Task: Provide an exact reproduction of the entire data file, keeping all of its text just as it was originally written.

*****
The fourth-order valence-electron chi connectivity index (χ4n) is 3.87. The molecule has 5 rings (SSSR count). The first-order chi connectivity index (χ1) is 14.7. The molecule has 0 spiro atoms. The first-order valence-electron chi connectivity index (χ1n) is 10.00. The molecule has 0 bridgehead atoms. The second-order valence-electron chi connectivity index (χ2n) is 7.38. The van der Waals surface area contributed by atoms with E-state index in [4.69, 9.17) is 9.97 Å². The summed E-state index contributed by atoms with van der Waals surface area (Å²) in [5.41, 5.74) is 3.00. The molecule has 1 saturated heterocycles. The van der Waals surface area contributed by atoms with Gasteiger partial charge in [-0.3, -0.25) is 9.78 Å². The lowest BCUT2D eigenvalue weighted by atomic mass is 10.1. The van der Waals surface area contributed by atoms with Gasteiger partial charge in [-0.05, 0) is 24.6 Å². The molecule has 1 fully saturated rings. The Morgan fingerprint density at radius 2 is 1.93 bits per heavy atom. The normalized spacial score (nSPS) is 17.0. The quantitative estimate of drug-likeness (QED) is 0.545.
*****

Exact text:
The fourth-order valence-electron chi connectivity index (χ4n) is 3.87. The molecule has 5 rings (SSSR count). The first-order chi connectivity index (χ1) is 14.7. The molecule has 0 spiro atoms. The first-order valence-electron chi connectivity index (χ1n) is 10.00. The molecule has 0 bridgehead atoms. The second-order valence-electron chi connectivity index (χ2n) is 7.38. The van der Waals surface area contributed by atoms with E-state index in [4.69, 9.17) is 9.97 Å². The summed E-state index contributed by atoms with van der Waals surface area (Å²) in [5.41, 5.74) is 3.00. The molecule has 1 saturated heterocycles. The van der Waals surface area contributed by atoms with Gasteiger partial charge in [-0.3, -0.25) is 9.78 Å². The lowest BCUT2D eigenvalue weighted by atomic mass is 10.1. The van der Waals surface area contributed by atoms with Gasteiger partial charge in [-0.05, 0) is 24.6 Å². The molecule has 1 fully saturated rings. The Morgan fingerprint density at radius 2 is 1.93 bits per heavy atom. The normalized spacial score (nSPS) is 17.0. The quantitative estimate of drug-likeness (QED) is 0.545.